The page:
A piece in yesterday’s Times:
A head teacher has been suspended after suggesting that some of her staff were sitting at home doing nothing during lockdown.
Pauline Wood is being investigated for potentially bringing her school into disrepute during a radio interview. She has been head of Grange Park primary in Sunderland for 15 years, taking it from inadequate to outstanding.
She said some teachers were working hard “coming up with the most imaginative, amazing things” but that others “sit at home doing nothing — I won’t defend those people.” Asked if that included teachers at her school, she said: “Yes, I think it’s time we talked about the elephant in the room.”
The school governors suspended the head after a complaint that she made “potentially disparaging comments” about her staff. She was told this “raised serious concerns about your professional conduct and judgment . . . which potentially brings the school into disrepute”.
Ms Wood told the Schools Week website: “It is very concerning that a head teacher can be suspended for giving a truthful answer to questions posed by members of the public.”
She was working out her notice and due to leave in September, but fears her success will now be tainted.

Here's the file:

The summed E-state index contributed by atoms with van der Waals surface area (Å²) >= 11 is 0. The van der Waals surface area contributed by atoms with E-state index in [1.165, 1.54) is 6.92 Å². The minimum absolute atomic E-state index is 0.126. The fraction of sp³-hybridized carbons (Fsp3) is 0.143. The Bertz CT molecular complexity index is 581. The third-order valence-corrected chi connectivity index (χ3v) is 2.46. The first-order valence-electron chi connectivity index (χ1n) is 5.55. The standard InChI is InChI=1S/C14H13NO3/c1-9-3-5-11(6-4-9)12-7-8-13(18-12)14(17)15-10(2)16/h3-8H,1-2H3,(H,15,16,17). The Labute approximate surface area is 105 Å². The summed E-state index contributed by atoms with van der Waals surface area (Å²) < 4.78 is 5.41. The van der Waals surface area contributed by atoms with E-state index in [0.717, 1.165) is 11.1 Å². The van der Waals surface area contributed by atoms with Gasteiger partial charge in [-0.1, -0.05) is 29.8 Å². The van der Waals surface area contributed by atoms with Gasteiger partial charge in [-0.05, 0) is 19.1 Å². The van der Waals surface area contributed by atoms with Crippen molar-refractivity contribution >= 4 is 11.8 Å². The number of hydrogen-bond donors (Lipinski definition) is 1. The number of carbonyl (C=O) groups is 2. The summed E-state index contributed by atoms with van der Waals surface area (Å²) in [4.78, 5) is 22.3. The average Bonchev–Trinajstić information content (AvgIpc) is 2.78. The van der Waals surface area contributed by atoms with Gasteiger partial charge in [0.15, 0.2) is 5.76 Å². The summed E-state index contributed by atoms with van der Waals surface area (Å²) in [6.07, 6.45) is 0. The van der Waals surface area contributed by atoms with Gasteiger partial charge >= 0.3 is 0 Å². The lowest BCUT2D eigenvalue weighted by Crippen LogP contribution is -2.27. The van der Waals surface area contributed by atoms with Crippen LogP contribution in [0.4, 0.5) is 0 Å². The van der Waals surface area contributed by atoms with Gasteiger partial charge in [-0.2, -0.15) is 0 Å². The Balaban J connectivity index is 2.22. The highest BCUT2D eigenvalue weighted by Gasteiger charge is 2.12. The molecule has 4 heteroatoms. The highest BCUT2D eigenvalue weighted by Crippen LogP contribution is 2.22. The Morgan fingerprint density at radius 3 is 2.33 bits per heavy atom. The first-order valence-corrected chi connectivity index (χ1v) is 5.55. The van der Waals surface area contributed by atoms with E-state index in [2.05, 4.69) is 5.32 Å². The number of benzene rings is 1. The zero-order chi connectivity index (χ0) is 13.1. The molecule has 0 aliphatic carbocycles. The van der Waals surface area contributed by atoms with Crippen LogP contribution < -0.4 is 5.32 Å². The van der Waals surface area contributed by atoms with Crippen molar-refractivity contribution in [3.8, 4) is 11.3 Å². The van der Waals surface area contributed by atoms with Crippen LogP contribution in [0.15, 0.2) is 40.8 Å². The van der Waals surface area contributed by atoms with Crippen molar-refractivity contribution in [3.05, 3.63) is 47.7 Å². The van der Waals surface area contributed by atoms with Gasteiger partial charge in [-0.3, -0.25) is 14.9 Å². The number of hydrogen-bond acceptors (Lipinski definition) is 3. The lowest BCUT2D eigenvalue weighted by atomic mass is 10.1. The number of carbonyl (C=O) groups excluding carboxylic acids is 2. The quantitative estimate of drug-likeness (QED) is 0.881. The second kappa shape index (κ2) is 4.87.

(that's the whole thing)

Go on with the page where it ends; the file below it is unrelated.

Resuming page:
During the interview on BBC Radio Newcastle, the interviewer read out texts from parents concerned about the level of support schools in general were offering their children. One said the idea that all schools were working hard to help pupils was “simply wrong”.
When asked to comment, Ms Wood said: “Yes, some teachers have been in [schools], but many have not been in at any time. Safety is paramount, but don’t make out teachers have all been working flat out.”
Asked about her own school, and whether it was her job to motivate such teachers, Ms Wood said: “I think a lot can be done, but it’s down to individuals. It looks very simplistic, but you’ve got lots of HR rules, regulations, unions and people can say all [sorts of] reasons why they can and can’t work.”
Mary Hodgson, chairwoman of the school governors, told Schools Week that she could not speak about “personal circumstances as it would be a breach of confidentiality”.
Geoff Barton, general secretary of the Association of School and College Leaders, said that head teachers should be able to give their perspective and insight to the public via the media.
Ms Wood’s school has a higher than average proportion of children on free school meals and with special educational needs or disabilities.
In the latest inspection of the school, Ofsted said: “The relentless way in which the head teacher and senior leaders pursue excellence and improvement has an extremely positive impact on pupils’ outcomes while maintaining very high staff morale.”
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